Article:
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Viollet-le-Duc and American 19th Century Architecture
Daniel D. Reiff
Journal of Architectural Education (1984-)
Vol. 42, No. 1 (Autumn, 1988), pp. 32-47
Published by: Taylor & Francis, Ltd. on behalf of the Association of Collegiate Schools of Architecture, Inc.
Stable URL: http://www.jstor.org/stable/1424998
Page Count: 16
You can always find the topics here!Topics: Architecture, Architectural design, Architectural history, Literary criticism, Cast iron, Literary history, American literature, Buildings, Architectural styles, Architectural control
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In the 1870s and 1880s, when the establishment of schools of architecture in the United States was in its infancy, one of the main methods of architectural education for builders, carpenters and others who wished to advance in the field was to study the many books on architecture being published after the Civil War. Even professional architects had frequent recourse to books (and also periodicals) for design ideas, theory and contemporary issues. Eugène Emmanuel Viollet-le-Duc was one author who was avidly read during this period; at least eight volumes of his writing were available in English. His Discourses on Architecture (volume 1 published here in 1875; both volumes in 1881) was of immense importance both to well known architects such as Furness, Van Brunt, Jenney and Root--and probably even Hunt--but also to uncounted lesser architects. Viollet was extolled by architectural critics such as Montgomery Schuyler, and even the young Frank Lloyd Wright owed much to his writings. Viollet's influence here ranged from architectural theory to providing specific design motifs to an eclectic American architecture.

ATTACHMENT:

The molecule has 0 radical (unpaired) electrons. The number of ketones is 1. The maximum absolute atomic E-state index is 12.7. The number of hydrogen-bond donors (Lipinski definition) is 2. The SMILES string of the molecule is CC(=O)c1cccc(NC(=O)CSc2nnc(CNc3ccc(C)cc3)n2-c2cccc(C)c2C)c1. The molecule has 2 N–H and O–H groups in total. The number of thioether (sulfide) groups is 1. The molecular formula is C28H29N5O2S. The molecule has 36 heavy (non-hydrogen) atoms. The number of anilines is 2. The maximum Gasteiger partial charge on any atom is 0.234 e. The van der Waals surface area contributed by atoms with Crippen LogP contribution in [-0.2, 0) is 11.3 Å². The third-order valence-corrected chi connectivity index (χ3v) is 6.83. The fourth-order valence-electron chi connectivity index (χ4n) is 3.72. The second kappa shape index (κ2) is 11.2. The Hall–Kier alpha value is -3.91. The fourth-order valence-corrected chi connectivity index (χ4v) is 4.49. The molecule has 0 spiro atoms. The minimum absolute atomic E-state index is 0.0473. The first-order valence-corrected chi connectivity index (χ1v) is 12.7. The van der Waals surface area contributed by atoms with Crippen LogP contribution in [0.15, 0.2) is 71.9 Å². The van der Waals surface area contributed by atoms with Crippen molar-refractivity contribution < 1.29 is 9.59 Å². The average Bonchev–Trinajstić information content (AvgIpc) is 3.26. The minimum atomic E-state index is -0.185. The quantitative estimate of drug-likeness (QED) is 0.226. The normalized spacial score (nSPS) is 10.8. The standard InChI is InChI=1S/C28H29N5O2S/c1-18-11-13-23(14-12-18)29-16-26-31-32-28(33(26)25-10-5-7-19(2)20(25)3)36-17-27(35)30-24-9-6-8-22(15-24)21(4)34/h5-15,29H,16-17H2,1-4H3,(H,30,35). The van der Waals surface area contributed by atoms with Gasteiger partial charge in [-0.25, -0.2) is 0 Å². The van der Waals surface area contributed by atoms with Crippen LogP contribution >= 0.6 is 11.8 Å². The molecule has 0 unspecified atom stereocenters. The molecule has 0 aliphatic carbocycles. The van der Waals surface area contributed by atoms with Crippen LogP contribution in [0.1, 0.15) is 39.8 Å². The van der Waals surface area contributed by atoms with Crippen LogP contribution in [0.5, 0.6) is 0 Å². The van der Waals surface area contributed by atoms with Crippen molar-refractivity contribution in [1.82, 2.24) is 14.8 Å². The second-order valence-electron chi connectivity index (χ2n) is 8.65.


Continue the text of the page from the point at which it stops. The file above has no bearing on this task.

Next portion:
Journal of Architectural Education (1984-) © 1988 Taylor & Francis, Ltd.